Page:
# Are D- and L-carbohydrates enantiomers?

Apr 30, 2017

Yes

#### Explanation:

$\text{D-carbohydrates}$ and $\text{L-carbohydrates}$ are visually best seen in their straight chain forms.

Let's take $\textcolor{\mathmr{and} a n \ge}{\text{D-glucose}}$ and $\textcolor{m a \ge n t a}{\text{L-glucose}}$, for example.

When numbering, the Carbon that is part of the $\textcolor{b l u e}{\text{aldehyde}}$ functional group is numbered $\textcolor{b l u e}{\text{C1}}$ and is numbered so due to aldehydes given highest priority. $\text{C2}$ and on are counted going down the straight chain molecule.

Both of these molecules shown are glucose. The only difference is that they both differ in their absolute configurations at their $\textcolor{b l u e}{\text{chiral Carbon centers}}$. Since at each chiral center- the chiral centers being $\textcolor{b l u e}{\text{C2, C3, C4, and C5}}$ - their absolute configurations are opposite to that of the mirror image, they are considered $\textcolor{b l u e}{\text{enantiomers}}$ of each other.

$\textcolor{b l u e}{\text{Enantiomers}}$ are isomers which differ in their absolute configurations at every chiral center. This means if you were to assign $\text{(R)}$ or $\text{(S)}$ at $\text{C2, C3, C4, and C5}$ in the $\text{D form}$ of glucose, it would have either the $\text{(R)}$ or $\text{(S)}$ absolute configuration and its mirror image, the $\text{L form}$, would have the EXACT OPPOSITE absolute configuration.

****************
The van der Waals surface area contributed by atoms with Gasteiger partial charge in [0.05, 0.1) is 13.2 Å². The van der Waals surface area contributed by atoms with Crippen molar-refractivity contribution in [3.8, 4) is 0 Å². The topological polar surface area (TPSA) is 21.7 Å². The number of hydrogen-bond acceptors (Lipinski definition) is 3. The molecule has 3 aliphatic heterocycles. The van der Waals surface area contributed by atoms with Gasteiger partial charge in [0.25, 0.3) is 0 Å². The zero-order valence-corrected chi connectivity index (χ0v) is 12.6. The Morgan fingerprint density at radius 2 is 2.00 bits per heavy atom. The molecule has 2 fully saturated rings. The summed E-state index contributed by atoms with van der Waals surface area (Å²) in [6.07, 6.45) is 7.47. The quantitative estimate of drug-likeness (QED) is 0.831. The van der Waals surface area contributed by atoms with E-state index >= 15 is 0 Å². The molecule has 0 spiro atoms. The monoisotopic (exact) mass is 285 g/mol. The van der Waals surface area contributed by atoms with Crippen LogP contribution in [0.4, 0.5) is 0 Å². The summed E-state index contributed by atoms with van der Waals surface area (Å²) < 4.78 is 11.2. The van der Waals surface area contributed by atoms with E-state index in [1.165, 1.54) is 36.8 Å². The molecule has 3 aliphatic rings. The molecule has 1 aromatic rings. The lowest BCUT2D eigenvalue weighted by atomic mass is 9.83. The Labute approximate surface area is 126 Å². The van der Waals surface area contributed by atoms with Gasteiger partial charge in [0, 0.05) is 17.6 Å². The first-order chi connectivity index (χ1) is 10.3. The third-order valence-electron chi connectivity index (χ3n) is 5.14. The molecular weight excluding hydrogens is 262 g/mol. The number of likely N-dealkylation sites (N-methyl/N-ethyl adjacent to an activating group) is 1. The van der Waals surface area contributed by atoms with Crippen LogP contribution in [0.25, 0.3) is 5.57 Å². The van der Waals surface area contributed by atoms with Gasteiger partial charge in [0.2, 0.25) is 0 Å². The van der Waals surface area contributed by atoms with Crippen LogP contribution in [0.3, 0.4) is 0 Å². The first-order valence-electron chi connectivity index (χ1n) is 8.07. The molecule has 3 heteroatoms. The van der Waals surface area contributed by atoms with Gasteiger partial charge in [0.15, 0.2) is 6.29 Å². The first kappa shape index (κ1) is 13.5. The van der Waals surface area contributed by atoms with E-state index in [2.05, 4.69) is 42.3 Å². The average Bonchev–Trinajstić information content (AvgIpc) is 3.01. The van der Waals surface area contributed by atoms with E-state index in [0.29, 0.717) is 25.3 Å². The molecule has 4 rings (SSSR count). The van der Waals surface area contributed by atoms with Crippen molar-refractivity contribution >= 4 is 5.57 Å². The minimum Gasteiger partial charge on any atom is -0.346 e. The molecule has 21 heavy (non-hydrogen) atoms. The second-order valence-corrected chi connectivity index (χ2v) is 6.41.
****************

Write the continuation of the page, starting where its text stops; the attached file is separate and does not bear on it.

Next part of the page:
Another property of enantiomers is that they are $\textcolor{b l u e}{\text{optically active}}$. This means they can rotate plane polarized light to a certain degree. If one enantiomer rotates plane polarized light at an angle of color(orange)[+34^(@) ("the + indicates to the right or dextrorotary"), its enantiomer would rotate the plane polarized light at an angle of color(magenta)[-34^(@) ("the - indicates to the left or levorotarty"). They would have the same magnitude but rotate in different directions.

Note: The D and L in the carbohydrates just refers to the direction the hydroxyl group of the chiral carbon furthest away from the aldehyde/ketone group faces (D = OH faces to the right side, L= OH faces to the left side). d, l, D, L, R, and S have no relation to each other.